Home » How To » Waiting to get rid of old telematic devices could cost operators a lot

Waiting to get rid of old telematic devices could cost operators a lot

Despite urging regulators to switch to electronic recording devices (ELD) long before the December deadline, up to 20 percent of regional operators continue to use automatic on-board recording devices (AOBRD). This is 10 percent more than the figures reported by super regional or national operators.

Each week, FreightWaves partners with CarrierLists and EROAD to survey a new sample of operators on their telematic devices before the December 16 deadline to switch to ELD. Surveys continuously show that most operators already comply with ELD. Holdouts, however, seem to stand firm.

The three-week moving average of the carriers surveyed who reported ELD compliance remained above 90 percent this week. The last survey included results from 214 operators. Of those carriers, 196 were already running ELD. The rest continued using AOBRD. The results include carriers of various sizes that run all routes.

While overall compliance figures do not change much from one week to another, this week's survey reduced the three-week moving average of regional operators that meet ELD by 6% last week. As of this week, 21 percent of regional operators report that they still have AOBRD. This number is greater than 15 percent last week.

The changing percentages from one week to another do not represent more operators that change to AOBRD. Instead, these changes are the result of a different group of carriers surveyed each week. Changing respondents help provide a broader view of the industry as a whole.

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Regional and super-regional fleets have reported lower compliance numbers than national fleets since the beginning of the survey. Carriers surveyed across the country have reported an ELD compliance of 98 percent for several weeks.

For several weeks, the super-regional fleets seemed to approach the national fleets. Last week, the escaped superregional reported 93 percent compliance. That number dropped to 91 percent after this week's survey. Still, super-regional fleets meet 12 percent more than their regional peers.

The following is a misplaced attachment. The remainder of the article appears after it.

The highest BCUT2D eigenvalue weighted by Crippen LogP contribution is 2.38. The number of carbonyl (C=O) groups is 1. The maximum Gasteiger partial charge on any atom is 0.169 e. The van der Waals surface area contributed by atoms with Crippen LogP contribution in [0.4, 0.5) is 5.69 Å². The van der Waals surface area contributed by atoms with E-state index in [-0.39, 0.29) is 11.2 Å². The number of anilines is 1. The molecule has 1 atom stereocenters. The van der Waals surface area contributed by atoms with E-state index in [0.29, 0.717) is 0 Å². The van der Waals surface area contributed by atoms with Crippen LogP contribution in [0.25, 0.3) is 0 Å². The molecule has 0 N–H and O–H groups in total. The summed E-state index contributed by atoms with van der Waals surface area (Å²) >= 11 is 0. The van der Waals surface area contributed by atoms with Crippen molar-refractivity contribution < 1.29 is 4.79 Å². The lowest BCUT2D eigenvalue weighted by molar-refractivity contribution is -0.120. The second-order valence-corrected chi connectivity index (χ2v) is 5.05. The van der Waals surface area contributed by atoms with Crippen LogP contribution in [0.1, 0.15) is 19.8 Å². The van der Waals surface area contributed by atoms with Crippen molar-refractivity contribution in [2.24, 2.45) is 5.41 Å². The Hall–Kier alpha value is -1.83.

Regional operators continue to report the lowest compliance, reaching 79 percent ready for ELD this week. Regional carriers are defined as fleets that run within a radius of 150 to 1,000 miles. Super regional companies operate routes of more than 1,000 miles but not throughout the country.

While it is not expected that until the fourth quarter to make the change from AOBRDs to ELDs will have a detrimental effect on the general market, procrastination could cost individual carriers greatly. Waiting could make holdouts susceptible to hardware shortages, lost time and fines on the road.

"We talked to many operators that have not yet begun to plan the transition to ELDs." Given the impact on operations and the way drivers and managers do their job, it is better to start now, "said Soona Lee, director of compliance at EROAD." We have helped many fleets to develop a careful plan that maintains the interruptions to a minimum, while ensuring that everyone understands how to adapt to the HOS reporting requirements they will face. "In general, this takes more time and effort than carriers initially plan."

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Even if carriers that run shorter routes do not plan to change until closer to the deadline, those fleets must develop in-depth plans to ensure that the change is made smoothly when it occurs.

The EROAD guide "Planning your transition from AOBRD to ELD" provides eight key considerations and six critical questions to help select the right solution and make the transition as easy as possible.

Visit the AOBRD resource center at ELD to download the guide.

Source: https://www.freightwaves.com/news/waiting-to-get-rid-of-old-telematics-devices-could-cost-carriers-big

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